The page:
|This article needs additional citations for verification. (November 2010)|
The Life On ice: Robotic Antarctic eXplorer or LORAX is an experimental robotics project being developed by the Robotics Institute of Carnegie Mellon University, supported by NASA. The intent of the project is to create an autonomous rover to survey the distribution of microbes on Antarctica's ice sheets. It is unknown whether it intentionally shares a name with The Lorax, the environmentalist Dr. Seuss character.
The goal is to create a robotic platform with full navigational autonomy and clean, sustainable power systems. This complete isolation will allow the robot to operate unattended and avoid any possible contamination of its results. The project aims for the robot to be able to operate for one month without human intervention. The rover's power systems incorporate a combination of solar power and wind power. Several solar panels are mounted on the shell of the rover. It also has a deployable wind turbine for generating further power.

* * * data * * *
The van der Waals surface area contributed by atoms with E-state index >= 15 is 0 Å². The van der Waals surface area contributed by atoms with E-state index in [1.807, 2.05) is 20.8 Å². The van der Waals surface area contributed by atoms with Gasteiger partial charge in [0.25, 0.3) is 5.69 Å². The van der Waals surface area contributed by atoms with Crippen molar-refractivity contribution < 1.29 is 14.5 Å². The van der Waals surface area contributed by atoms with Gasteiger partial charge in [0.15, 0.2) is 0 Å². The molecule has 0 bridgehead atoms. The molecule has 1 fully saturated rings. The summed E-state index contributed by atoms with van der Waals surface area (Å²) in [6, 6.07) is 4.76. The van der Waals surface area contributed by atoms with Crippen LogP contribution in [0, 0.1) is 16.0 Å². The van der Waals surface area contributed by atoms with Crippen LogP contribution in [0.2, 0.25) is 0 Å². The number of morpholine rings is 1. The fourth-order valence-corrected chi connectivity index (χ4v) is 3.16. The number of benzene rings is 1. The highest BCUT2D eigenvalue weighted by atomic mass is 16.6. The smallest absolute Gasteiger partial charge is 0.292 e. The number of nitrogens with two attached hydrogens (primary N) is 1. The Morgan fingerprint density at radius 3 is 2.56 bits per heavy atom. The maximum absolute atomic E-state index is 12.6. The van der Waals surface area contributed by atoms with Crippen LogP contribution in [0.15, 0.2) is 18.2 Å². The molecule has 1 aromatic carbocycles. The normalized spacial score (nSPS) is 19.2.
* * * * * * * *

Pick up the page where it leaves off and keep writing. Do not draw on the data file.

A working model of the LORAX rover called Nomad was tested in 2005 on the frozen Mascoma Lake in New Hampshire. The rover completed a ten kilometer test run, traversed ice obstacles and conducted a successful test of its wind turbine. The rover, independent of any human guidance, traveled over fourteen kilometers in all on the frozen lake and returned to its starting point. The test also yielded further calibrations to many of the rover's systems.
- Pedersen, Liam; et al., Rover Design for Polar Astrobiological Exploration, QSS Group, Inc., NASA Ames, Aug 2005.
|This article related to the National Aeronautics and Space Administration is a stub. You can help Wikipedia by expanding it.|
|This spacecraft or satellite related article is a stub. You can help Wikipedia by expanding it.|